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Release Date: 08/18/23 [Cinemas]
Genre: Action. Adventure. SciFi.

Studio: Warner Bros.

"An alien scarab chooses Jaime Reyes to be its symbiotic host, bestowing the recent college graduate with a suit of armor that's capable of extraordinary powers, forever changing his destiny as he becomes the superhero known as Blue Beetle." 


In a cultural landscape where we’ve seen Batman want to kill Superman, Iron Man trade blows with Captain America, and a hodge-podge of memorable faces face off against a less-memorable army of henchmen in near half-billion dollar blockbusters, it’s understandable why Blue Beetle, in the eyes of the public, seemingly lives on the wayside. It’s understandable, even, why some scoff at the idea of watching Blue Beetle based on the promotional material and the general consensus constantly reiterating the phrases “Does nothing new” or “Doesn’t reinvent the wheel.” And though I’m not here to tell you they’re wrong, I am here to tell you Blue Beetle is worth the price of admission.


Yes, you’ve seen this plot before, and if I had a nickel for every comic book movie released this month that had our heroes in a milking machine during their lowest point so the villain can create a superpowered army, I’d have two nickels. HOWEVER, if I had a nickel for every comic book movie that was made with genuine love for the characters instead of feeling like corporate content, I wouldn’t have many nickels. Thankfully, Blue Beetle supports that fund.


I’ve been a fan of Jaime Reyes as Blue Beetle for a while now, comic book-wise. (Sorry, Ted Kord fans, but you may get your moment soon!) The unfortunate part of being a Jaime Reyes fan is that none of his comics sell very well because almost none of them are all that great, leading to cancellations and a pile of unfinished stories. This movie, though, changes that plus understands the story potential of this character.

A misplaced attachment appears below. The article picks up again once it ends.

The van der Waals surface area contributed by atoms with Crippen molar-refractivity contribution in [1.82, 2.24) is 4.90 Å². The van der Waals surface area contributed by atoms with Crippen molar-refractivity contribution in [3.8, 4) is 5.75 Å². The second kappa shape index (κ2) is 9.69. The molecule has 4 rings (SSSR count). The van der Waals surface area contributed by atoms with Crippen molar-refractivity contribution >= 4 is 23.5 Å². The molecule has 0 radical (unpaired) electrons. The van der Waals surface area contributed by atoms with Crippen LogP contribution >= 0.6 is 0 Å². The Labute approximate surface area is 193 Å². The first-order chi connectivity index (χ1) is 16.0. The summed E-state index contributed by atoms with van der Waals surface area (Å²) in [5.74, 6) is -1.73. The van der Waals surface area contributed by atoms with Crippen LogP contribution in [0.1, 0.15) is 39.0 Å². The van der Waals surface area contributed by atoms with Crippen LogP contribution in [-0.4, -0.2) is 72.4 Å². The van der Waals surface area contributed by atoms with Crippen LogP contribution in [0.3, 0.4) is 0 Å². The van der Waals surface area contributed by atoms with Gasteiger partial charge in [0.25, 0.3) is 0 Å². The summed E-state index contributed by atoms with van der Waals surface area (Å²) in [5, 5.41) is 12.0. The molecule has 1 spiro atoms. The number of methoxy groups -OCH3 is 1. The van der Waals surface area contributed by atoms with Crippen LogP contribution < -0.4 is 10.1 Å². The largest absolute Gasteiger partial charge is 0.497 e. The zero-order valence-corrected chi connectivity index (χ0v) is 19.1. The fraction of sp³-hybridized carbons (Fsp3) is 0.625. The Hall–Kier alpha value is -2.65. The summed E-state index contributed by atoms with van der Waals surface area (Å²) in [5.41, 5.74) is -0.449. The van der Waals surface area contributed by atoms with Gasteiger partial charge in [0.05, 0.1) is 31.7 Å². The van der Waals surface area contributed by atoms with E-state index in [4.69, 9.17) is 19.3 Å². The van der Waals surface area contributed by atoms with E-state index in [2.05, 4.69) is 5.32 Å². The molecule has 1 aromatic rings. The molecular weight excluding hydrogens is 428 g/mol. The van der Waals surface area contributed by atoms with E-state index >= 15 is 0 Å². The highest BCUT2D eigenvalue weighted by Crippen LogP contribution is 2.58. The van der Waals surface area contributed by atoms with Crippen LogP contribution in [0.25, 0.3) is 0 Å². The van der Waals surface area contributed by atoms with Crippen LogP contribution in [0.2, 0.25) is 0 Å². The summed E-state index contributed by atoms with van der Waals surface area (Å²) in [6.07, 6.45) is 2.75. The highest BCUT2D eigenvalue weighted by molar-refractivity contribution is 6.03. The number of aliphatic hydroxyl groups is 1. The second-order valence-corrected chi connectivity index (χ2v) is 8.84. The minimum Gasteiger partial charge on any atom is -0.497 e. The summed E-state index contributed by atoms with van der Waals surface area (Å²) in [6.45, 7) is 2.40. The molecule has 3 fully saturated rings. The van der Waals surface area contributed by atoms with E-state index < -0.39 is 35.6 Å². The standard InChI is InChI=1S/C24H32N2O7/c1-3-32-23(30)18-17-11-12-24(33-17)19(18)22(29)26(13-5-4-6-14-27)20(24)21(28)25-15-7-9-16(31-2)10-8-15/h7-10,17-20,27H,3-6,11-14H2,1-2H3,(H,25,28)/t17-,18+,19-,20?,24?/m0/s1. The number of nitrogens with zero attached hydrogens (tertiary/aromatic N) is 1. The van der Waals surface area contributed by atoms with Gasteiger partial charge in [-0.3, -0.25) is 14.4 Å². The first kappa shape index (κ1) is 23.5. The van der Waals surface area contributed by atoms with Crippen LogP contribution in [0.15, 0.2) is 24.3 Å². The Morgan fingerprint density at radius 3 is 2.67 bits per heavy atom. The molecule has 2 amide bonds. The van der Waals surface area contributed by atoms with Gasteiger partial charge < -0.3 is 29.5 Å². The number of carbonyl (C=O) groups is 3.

Between its strong script, cast, and editing, the bones of Blue Beetle manage to carry the weight the unfortunate low-production value some segments give off. Its budget is only $100 million, which, compared to other superhero films, almost feels like this one was set up to fail as the budget hasn’t reportedly increased after the release plans changed from HBO Max (now Max) to theatrical. It could have benefitted from either reshoots, more time in the oven, or even a bigger budget in general. Though I think the visual effects look well-done and are utilized well, the visuals are at its best when it leans into practical effects and costumes as much as possible.


All the negatives, really, are with its visuals and any gripe I have with the story are merely nitpicking. Xolo Mariduena’s portrayal of Jaime Reyes is easy to engage with and follow along empathetically and the supporting cast work hard to be at the same level. Never once does it feel like one actor is there to outshine someone else, incorporating, whether intentional or not, the core theme of family in Blue Beetle. I’m almost willing to call this a comfort-food superhero flick because, much like the Reyes household, watching Blue Beetle almost feels like home.


I think part of the reason why it feels like home, for me, is that Blue Beetle shows us why I love superhero stories in the first place. There’s a little bit of spectacle, a little bit of fun, but, gluing it all together, is a story about someone we can relate to on an emotional level doing their best to do what’s right. We can believe all we want about how superheroes would truly be in the real world, how power corrupts any one of us that wields it, but with heroes like Blue Beetle, we can also be shown what good people are capable of. It shows us that power doesn’t corrupt, it reveals what’s been there all along.


Blue Beetle knows this. And if the rest of the DC movies moving forward do as well, I’m in full support of it.

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